Dragging with Easing without the Tween Class

We present here a simple way to create a smooth response to mouse-controlled input by the user, without the use of the Tween class. We use the dragging of MovieClip graphics for our examples presented below, but the same principle can be applied to any type of mouse-controlled interaction. One of the three examples below involves a slider, in the other two an object is dragged with the mouse with easing. Easing creates an effect of smooth dragging and gives the dragged object 'weight'.


Download the well-commented source fla files corresponding to the three examples above:


Consider moving an object according to mouse position. The easiest way to accomplish this is to set the x and y coordinates of the object to equal the mouseX and mouseY coordinates with respect to the container of the object. But this immediate response creates an abrupt motion, and we may prefer something more fluid.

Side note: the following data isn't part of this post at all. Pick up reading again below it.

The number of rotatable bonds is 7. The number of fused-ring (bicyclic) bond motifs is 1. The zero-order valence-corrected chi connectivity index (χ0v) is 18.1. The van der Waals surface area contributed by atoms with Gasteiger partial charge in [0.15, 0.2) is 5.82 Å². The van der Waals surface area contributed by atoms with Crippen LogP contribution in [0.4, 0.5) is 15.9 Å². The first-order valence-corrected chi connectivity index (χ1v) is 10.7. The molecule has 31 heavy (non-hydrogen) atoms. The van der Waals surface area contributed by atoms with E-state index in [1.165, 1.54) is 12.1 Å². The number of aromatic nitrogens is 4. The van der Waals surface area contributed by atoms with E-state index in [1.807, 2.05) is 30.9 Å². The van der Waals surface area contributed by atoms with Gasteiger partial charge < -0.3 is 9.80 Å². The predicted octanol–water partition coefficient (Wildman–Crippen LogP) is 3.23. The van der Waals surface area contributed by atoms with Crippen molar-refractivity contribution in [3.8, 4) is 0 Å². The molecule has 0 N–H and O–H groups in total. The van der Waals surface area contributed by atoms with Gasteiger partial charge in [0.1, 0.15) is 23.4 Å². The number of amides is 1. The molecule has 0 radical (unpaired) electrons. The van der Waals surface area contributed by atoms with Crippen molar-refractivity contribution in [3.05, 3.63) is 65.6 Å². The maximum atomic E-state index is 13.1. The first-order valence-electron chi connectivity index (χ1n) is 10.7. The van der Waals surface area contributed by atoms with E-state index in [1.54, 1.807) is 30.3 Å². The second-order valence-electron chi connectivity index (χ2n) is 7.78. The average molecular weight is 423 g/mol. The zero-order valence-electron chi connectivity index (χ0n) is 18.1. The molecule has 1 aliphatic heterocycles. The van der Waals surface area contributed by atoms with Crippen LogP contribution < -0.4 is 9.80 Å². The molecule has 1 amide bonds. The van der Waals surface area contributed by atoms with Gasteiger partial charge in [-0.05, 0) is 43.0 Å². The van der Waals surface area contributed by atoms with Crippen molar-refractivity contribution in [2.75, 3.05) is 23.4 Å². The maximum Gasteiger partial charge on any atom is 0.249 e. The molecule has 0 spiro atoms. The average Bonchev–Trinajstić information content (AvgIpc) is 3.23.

A simple solution to creating smoother motion is to move the object only a portion of the way towards the mouse position (for example, only 20% of the way). Repeating this motion through calls to an update function (either based upon an ENTER_FRAME or Timer event), the object will eventually converge on the mouse position when the mouse comes to rest. This is the idea that we use in all three of our examples.

In each example, we are moving an object according to user input. In the first example, an object moves according to slider values. In the next example, motion is controlled by pressing the mouse and dragging the object. In our third example, we show how to apply this same principle to moving an object in two dimensions.

The well-commented Timeline code in each of the fla files contained in the zip package is very simple, short, and easy to follow.

Another example when we applied the same technique in a more complex context is our particle effect: Flower Twist - Interactive 3D Bitmap Particles in AS3. (Be sure to click the button to turn off automatic mode first to see the effect.) When you move the sliders, you will notice that the parameters react with smooth transitions. We used the same simple smoothing technique which we describe here.

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